CTI in the 21st Century

In the second part of this series of three articles looking at CTI in the 21st Century, Phillip Reynolds, Technology Evangelist & Joint CEO at Oak, looks at how CTI empowers call centre working and uncovers the sales opportunity for formal and informal call centre management and reporting.

In the first article we looked at what CTI is and how it might be used in businesses and call centres. In this article we are going to drill down into how call centres work, what hunt groups and agents are, and what the differences are between a formal call centre and an informal call centre.

This does of course present an interesting challenge as the terminology used by different telephone system manufacturers is not at all consistent and can be quite misleading.

So what is a call centre and where does CTI come in?

Call centres are where a team of specially trained office (business or home) based staff focus on answering or making as many effective calls as possible in the shortest possible time.

The staff in a call centre are often referred to as agents and I must admit 30 years on I can’t help thinking about secret agents and 007 every time the term ‘agent’ is mentioned; a team of would be James Bonds and Miss Moneypennies ready to take your calls …”my name’s Bond, James Bond, how may I help you today?”

The call centre description is more about where calls go to first before being sent to agents. The agents can be located in multiple locations, not just one office location. They could be homeworkers, they could be located in a different country, they could simply be in your normal business premises, and of course they could be located in all three. There is also the perception that all call centres are very big having hundreds if not thousands of people all sitting in huge open plan offices and of course this is partly true. However, a team of perhaps 5 to 10 staff working together could also be considered a call centre and there are many many of these dotted around the UK.

So we have the agents, we have a call centre, what happens next?

Well let’s look at an inbound call centre. You’ve published a phone number, advertised on the TV, radio, or in the press, and potential customers are ringing in to buy your products or services. You’ve got a lot of calls coming in and they have to be routed to individual agents to be answered. We could simply have 200 phones ringing in an office and the first person to pickup gets the call. The implication here of course is that there are 200 people sitting at their desks ready to take calls which would be crazy. What you want is 200 people already on calls and when the next agent becomes free they get the next call. What if you have two agents free, which one should the next call go to? This is where clever software on the telephone system works out who has been idle (not on a call) the longest and presents the call to that agent.

If all the agents are busy the calls need to go into a queue and wait in that queue until an agent becomes free. The queues are often referred to as hunt groups, calls waiting in a queue hunting around till they find a free agent.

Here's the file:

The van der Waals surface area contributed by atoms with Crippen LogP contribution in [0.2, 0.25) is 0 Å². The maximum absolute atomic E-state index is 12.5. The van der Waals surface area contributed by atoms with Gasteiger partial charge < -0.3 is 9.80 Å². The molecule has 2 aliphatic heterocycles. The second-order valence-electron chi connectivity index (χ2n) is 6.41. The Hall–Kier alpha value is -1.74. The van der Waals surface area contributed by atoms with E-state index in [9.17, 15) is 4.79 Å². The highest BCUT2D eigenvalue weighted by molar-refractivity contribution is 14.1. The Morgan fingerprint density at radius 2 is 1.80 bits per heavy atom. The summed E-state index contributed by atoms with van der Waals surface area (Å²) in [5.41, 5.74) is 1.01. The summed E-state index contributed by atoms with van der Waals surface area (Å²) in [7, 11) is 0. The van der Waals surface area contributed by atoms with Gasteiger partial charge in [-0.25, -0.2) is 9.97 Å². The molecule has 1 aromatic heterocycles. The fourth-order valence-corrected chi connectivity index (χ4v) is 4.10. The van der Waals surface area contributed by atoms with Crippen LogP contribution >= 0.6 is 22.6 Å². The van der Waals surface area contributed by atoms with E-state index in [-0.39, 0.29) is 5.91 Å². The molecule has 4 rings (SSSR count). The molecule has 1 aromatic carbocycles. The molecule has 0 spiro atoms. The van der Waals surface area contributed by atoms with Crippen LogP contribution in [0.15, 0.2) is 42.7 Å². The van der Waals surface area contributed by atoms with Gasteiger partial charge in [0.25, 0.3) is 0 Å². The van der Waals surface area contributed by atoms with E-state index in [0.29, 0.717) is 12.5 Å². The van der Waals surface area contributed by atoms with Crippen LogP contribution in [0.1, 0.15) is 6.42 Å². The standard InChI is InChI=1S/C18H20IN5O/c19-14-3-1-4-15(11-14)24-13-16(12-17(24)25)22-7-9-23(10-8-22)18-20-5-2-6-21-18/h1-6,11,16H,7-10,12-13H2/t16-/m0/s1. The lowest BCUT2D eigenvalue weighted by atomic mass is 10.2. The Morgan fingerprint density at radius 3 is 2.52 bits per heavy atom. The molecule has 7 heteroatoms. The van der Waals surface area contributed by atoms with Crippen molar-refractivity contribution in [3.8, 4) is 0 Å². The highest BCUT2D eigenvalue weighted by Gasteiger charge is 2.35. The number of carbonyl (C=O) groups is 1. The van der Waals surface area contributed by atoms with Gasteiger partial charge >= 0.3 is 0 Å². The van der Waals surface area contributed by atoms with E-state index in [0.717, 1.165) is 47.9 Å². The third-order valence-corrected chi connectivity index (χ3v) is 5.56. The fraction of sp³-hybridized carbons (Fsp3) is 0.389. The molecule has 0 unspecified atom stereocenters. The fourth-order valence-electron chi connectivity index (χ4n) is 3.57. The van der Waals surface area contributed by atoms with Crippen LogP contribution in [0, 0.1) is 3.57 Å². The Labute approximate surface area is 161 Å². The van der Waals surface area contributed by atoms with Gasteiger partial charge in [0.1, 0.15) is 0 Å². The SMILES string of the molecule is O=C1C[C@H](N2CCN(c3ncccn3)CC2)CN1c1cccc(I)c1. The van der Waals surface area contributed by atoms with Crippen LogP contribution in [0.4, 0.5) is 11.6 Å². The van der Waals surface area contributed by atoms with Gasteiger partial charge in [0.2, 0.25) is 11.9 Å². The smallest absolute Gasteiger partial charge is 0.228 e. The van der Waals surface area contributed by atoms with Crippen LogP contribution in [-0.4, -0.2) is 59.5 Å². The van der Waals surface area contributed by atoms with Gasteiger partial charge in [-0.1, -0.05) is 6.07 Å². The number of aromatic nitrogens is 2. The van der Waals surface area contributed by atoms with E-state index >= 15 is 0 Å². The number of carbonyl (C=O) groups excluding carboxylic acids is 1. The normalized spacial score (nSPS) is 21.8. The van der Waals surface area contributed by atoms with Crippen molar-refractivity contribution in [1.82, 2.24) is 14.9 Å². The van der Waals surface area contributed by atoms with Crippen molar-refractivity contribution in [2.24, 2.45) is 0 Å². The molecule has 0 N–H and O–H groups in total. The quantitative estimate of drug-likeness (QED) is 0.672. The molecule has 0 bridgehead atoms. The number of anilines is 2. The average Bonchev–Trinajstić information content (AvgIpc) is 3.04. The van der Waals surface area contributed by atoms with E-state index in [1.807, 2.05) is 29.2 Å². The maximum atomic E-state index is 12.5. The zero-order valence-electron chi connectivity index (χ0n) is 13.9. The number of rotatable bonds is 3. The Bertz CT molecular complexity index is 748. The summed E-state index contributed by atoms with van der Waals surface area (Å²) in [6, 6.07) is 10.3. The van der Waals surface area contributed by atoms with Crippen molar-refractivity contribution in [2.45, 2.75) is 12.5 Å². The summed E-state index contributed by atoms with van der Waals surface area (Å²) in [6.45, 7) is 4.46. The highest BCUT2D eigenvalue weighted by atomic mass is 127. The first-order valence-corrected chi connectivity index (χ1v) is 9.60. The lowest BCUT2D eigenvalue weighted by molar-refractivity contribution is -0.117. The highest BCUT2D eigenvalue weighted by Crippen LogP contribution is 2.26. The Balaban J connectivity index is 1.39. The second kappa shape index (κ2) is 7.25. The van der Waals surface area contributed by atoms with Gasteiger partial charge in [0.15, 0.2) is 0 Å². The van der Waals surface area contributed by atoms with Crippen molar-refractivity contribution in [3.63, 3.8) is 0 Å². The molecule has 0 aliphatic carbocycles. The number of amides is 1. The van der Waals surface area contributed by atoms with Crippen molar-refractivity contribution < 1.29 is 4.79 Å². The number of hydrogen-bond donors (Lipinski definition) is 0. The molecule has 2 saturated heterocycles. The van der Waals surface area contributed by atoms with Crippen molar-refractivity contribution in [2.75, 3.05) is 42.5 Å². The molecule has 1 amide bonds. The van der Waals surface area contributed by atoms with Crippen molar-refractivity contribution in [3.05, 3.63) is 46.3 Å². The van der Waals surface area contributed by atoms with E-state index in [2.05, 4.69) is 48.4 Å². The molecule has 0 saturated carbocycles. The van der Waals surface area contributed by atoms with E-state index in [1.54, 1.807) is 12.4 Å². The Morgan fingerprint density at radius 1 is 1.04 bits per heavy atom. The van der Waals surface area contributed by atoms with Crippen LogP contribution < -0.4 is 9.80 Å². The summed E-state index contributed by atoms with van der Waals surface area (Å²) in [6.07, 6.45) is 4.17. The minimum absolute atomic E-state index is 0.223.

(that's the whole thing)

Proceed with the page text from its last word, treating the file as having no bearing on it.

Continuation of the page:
Now is probably a good time for me to explain the difference between a formal call centre and an informal call centre. In a formal call centre agents actually log into hunt groups by entering a code on a telephone handset or by using a piece of software on their computer and the magical CTI connection to the telephone system. By logging in the telephone system knows that that agent is available to take calls, and of course when they log out it knows that they can’t take calls. What this means in practice is that if no one is logged in on a handset the telephone system will avoid ringing that handset.

Now if we take an informal call centre which, to be honest, can really be any business at all, you don’t have agents and you don’t have people logging in or out. What you do have however, is a number of phones ringing where people are sat and one of those people answers the call. So in your normal business you set up a group of phones to ring when a call comes in and this effectively becomes your hunt group. It’s not as efficient as using hunt groups and agents but, as it’s normally done for small groups of 5 or 10 staff in the same location, the team themselves become the arbitrators as to who takes the next call.

And what ties all of this together?

Well, it is CTI. CTI allows for all that is going on in a formal or informal call centre to be reported on immediately in real-time just as it happens and this in turn means that any call centre, formal or informal, can benefit from a real-time wallboard, real-time call control and a real-time reporting solution.

This is a great new opportunity for the channel and one that Oak fully supports with its range of CTI based solutions including the new Evolve Business Edition and Evolve Call Centre Edition. As this is a new opportunity for resellers this will support growth in reseller sales going forward.

Next month we’ll look at how to configure hunt groups to get meaningful statistics and how to minimise support when installing call centre telephony solutions.


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David Dungay

Editor - Comms Business Magazine